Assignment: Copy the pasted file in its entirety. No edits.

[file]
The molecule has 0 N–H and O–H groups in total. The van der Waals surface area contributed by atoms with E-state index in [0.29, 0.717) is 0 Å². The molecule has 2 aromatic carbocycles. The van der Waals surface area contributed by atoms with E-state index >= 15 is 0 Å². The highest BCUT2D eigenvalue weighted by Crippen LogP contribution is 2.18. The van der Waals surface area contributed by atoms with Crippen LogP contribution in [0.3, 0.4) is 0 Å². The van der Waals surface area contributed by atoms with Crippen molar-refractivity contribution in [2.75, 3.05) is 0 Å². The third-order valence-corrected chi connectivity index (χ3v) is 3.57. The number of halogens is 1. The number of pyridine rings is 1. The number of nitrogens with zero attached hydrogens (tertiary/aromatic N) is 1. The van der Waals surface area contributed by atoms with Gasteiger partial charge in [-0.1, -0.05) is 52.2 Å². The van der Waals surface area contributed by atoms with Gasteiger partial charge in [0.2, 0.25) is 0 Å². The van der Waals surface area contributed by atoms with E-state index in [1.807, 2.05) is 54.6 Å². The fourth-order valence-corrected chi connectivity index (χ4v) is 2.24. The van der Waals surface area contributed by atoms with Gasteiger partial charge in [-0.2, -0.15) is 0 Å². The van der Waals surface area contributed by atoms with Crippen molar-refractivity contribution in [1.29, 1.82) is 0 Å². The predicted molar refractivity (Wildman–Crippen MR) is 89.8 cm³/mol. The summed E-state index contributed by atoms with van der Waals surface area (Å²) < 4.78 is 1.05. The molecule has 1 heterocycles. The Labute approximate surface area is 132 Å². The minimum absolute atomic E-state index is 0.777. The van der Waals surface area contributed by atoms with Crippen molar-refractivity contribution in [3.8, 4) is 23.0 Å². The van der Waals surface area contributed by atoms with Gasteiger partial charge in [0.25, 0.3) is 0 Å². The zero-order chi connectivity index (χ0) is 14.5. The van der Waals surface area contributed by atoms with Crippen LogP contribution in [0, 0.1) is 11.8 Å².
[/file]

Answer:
The molecule has 0 N–H and O–H groups in total. The van der Waals surface area contributed by atoms with E-state index in [0.29, 0.717) is 0 Å². The molecule has 2 aromatic carbocycles. The van der Waals surface area contributed by atoms with E-state index >= 15 is 0 Å². The highest BCUT2D eigenvalue weighted by Crippen LogP contribution is 2.18. The van der Waals surface area contributed by atoms with Crippen LogP contribution in [0.3, 0.4) is 0 Å². The van der Waals surface area contributed by atoms with Crippen molar-refractivity contribution in [2.75, 3.05) is 0 Å². The third-order valence-corrected chi connectivity index (χ3v) is 3.57. The number of halogens is 1. The number of pyridine rings is 1. The number of nitrogens with zero attached hydrogens (tertiary/aromatic N) is 1. The van der Waals surface area contributed by atoms with Gasteiger partial charge in [-0.1, -0.05) is 52.2 Å². The van der Waals surface area contributed by atoms with Gasteiger partial charge in [0.2, 0.25) is 0 Å². The van der Waals surface area contributed by atoms with E-state index in [1.807, 2.05) is 54.6 Å². The fourth-order valence-corrected chi connectivity index (χ4v) is 2.24. The van der Waals surface area contributed by atoms with Gasteiger partial charge in [-0.2, -0.15) is 0 Å². The van der Waals surface area contributed by atoms with Crippen molar-refractivity contribution in [1.29, 1.82) is 0 Å². The predicted molar refractivity (Wildman–Crippen MR) is 89.8 cm³/mol. The summed E-state index contributed by atoms with van der Waals surface area (Å²) < 4.78 is 1.05. The molecule has 1 heterocycles. The Labute approximate surface area is 132 Å². The minimum absolute atomic E-state index is 0.777. The van der Waals surface area contributed by atoms with Crippen molar-refractivity contribution in [3.8, 4) is 23.0 Å². The van der Waals surface area contributed by atoms with Gasteiger partial charge in [0.25, 0.3) is 0 Å². The zero-order chi connectivity index (χ0) is 14.5. The van der Waals surface area contributed by atoms with Crippen LogP contribution in [0, 0.1) is 11.8 Å².